Skip to main content

PoetCasting and Samantha Wynne-Rhydderch

I've mentioned PoetCasting on the Wasteland before - an admirable and, I think, extremely valuable collection of audio recordings of established and emerging contemporary poets, professionally put together by the enterprising young poet Alex Pryce. Andrew Motion's Poetry Archive should watch its back.

Well - shameless self-promotion alert - having been featured on the site in a joint venture with literary magazine Pomegranate, showcasing young poets published in the magazine since its beginnings, I've my own feature on the site now, including recordings of four poems from the sparks.

It was great of Alex to come up and record this and, more generally, for her to run PoetCasting so professionally and diligently in the first place (on visiting Sheffield, she recounted how whenever her mother rings her up, she's invariably on a train heading someplace or other to make a recording). Unsurprisingly then, the poets featured on PoetCasting to date span the height and breadth of England, Scotland, Wales and Ireland, and more are always being added. In fact, on the same day my recordings were done, Gregory Award-winning Sheffield writer Chris Jones and Faber poet Maurice Riordan were also recorded reading, both of which'll no doubt be added to the site soon.

Do take a look at the PoetCasting site then, and if you like the sound of what you find there, subscribe to their feed for regular updates.

Also, on a slight tangent, for those interested in the work of Welsh poet Samantha Wynne-Rhydderch, my critical perspective of her poetry is now up on the British Council's Contemporary Writers website.

Comments

Popular posts from this blog

Poetry in Motion

POETRY IN MOTION
Why one Reds supporter is committing his love for Liverpool FC to verse


Liverpool FC and poetry have a lot of previous – from John Toshack’s Gosh It’s Tosh collection in the late 70s, to the verse of Dave Kirby and Peter Etherington in the fanzine Red All Over the Land, to the lines written by poet laureate Carol Ann Duffy, a University of Liverpool graduate, in the aftermath of 2012’s Hillsborough findings. Now there’s Ben Wilkinson, Reds fan and book critic for The Guardian and the Times Literary Supplement, who’s compiling a series of poems commemorating the club’s legends. “Football is part of the fabric of life, and anything that’s important to people finds its way into poetry,” he says. “Wilfred Owen’s poem 'Disabled' describes a soldier who loses the use of his legs, meaning he can never play football again. Philip Larkin’s 'MCMXIV' compares boys queuing to join the army to fans outside Villa Park. These poems have stood the test of time because t…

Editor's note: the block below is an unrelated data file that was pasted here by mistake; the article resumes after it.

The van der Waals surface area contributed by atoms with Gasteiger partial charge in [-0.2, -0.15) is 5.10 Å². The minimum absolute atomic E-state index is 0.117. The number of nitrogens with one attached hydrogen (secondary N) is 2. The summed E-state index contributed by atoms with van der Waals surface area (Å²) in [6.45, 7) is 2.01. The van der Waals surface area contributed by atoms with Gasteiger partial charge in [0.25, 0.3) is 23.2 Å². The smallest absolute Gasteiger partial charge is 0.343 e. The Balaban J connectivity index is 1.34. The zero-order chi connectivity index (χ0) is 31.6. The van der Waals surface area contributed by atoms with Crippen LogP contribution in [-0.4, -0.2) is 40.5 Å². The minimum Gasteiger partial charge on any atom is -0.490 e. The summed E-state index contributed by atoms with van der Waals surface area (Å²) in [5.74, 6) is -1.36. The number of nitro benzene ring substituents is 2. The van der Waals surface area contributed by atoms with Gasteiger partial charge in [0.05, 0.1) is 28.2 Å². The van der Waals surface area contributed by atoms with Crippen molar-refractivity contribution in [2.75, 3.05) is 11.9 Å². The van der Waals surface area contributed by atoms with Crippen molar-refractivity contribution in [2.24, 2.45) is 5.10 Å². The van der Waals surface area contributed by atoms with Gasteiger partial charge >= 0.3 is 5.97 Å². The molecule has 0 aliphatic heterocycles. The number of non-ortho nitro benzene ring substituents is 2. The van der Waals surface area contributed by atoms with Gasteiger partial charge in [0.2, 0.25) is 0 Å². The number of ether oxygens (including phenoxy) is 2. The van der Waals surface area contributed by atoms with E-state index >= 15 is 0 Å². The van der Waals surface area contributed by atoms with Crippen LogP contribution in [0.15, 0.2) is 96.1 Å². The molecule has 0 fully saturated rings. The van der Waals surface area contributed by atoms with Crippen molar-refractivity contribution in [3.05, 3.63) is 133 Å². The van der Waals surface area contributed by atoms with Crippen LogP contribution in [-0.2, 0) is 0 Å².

About the Author

Welcome to the website of the English poet and critic, Ben Wilkinson.
Ben was born in Staffordshire and now lives in Sheffield, South Yorkshire. He received his first degree from the University of Sheffield, and holds an MA and PhD from Sheffield Hallam University. He has won numerous awards for his poetry, including the Poetry Business Competition and a 2014 Northern Writers' Award
His debut full collection of poems, Way More Than Luck, appeared from Seren Books in February 2018.
He is a keen distance runner, lifelong Liverpool Football Club fan, and among other things he works as poetry critic for The Guardian and the Times Literary Supplement. You can find many of his reviews on this site.
To contact Ben about readings, workshops, or for any other enquiries, you can drop him a line at benwilko(at sign)gmail.com. Unfortunately, I am not able to consider unsolicited requests from authors for book reviews.

You can follow Ben on Twitter - @BenWilko85 - and on Facebook.

You can find B…

Way More Than Luck (Seren Books, 2018)

From the thumping heartbeat of the distance runner to the roar of football terraces across the decades, Ben Wilkinson’s debut confronts the struggles and passions that come to shape a life. Beginning with an interrogation of experiences of clinical depression and the redemptive power of art and running, the collection centres on a series of vivid character portraits, giving life to some of football's legends. By turns frank, comic, sinister and meditative – ‘the trouble with you, son, is that all your brains are in your head’ – these poems uncover the beautiful game’s magic and absurdity, hopes and disappointments, as striking metaphors for our everyday dramas. Elsewhere there are tender love poems, political satire and strange dream worlds, in an urgently lyrical book of poems that take many forms and modes of address: pantoum, sonnet, sestina; epistle, confession, dramatic monologue. All are united by a desire to speak with searching clarity about matters of the heart. Way More …